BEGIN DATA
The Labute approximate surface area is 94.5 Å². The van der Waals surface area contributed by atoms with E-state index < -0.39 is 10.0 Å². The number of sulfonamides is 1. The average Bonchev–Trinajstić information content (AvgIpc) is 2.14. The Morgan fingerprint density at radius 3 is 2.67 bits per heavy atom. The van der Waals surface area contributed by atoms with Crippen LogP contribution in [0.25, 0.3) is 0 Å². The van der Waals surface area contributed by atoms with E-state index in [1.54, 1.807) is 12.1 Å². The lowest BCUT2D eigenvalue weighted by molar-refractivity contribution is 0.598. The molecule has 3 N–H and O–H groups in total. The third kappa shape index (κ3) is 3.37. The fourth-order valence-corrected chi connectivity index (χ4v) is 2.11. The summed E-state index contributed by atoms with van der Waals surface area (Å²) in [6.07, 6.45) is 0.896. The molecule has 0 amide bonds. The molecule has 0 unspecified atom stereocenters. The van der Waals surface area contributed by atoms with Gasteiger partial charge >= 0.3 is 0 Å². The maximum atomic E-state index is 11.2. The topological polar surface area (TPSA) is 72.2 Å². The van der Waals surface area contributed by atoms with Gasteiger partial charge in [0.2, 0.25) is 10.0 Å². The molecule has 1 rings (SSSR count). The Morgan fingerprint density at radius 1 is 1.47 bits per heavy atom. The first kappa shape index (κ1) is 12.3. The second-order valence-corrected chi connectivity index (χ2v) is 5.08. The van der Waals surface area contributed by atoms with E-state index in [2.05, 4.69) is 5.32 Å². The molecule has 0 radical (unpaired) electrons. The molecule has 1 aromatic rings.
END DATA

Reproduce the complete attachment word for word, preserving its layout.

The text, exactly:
The Labute approximate surface area is 94.5 Å². The van der Waals surface area contributed by atoms with E-state index < -0.39 is 10.0 Å². The number of sulfonamides is 1. The average Bonchev–Trinajstić information content (AvgIpc) is 2.14. The Morgan fingerprint density at radius 3 is 2.67 bits per heavy atom. The van der Waals surface area contributed by atoms with Crippen LogP contribution in [0.25, 0.3) is 0 Å². The van der Waals surface area contributed by atoms with E-state index in [1.54, 1.807) is 12.1 Å². The lowest BCUT2D eigenvalue weighted by molar-refractivity contribution is 0.598. The molecule has 3 N–H and O–H groups in total. The third kappa shape index (κ3) is 3.37. The fourth-order valence-corrected chi connectivity index (χ4v) is 2.11. The summed E-state index contributed by atoms with van der Waals surface area (Å²) in [6.07, 6.45) is 0.896. The molecule has 0 amide bonds. The molecule has 0 unspecified atom stereocenters. The van der Waals surface area contributed by atoms with Gasteiger partial charge >= 0.3 is 0 Å². The maximum atomic E-state index is 11.2. The topological polar surface area (TPSA) is 72.2 Å². The van der Waals surface area contributed by atoms with Gasteiger partial charge in [0.2, 0.25) is 10.0 Å². The molecule has 1 rings (SSSR count). The Morgan fingerprint density at radius 1 is 1.47 bits per heavy atom. The first kappa shape index (κ1) is 12.3. The second-order valence-corrected chi connectivity index (χ2v) is 5.08. The van der Waals surface area contributed by atoms with E-state index in [2.05, 4.69) is 5.32 Å². The molecule has 0 radical (unpaired) electrons. The molecule has 1 aromatic rings.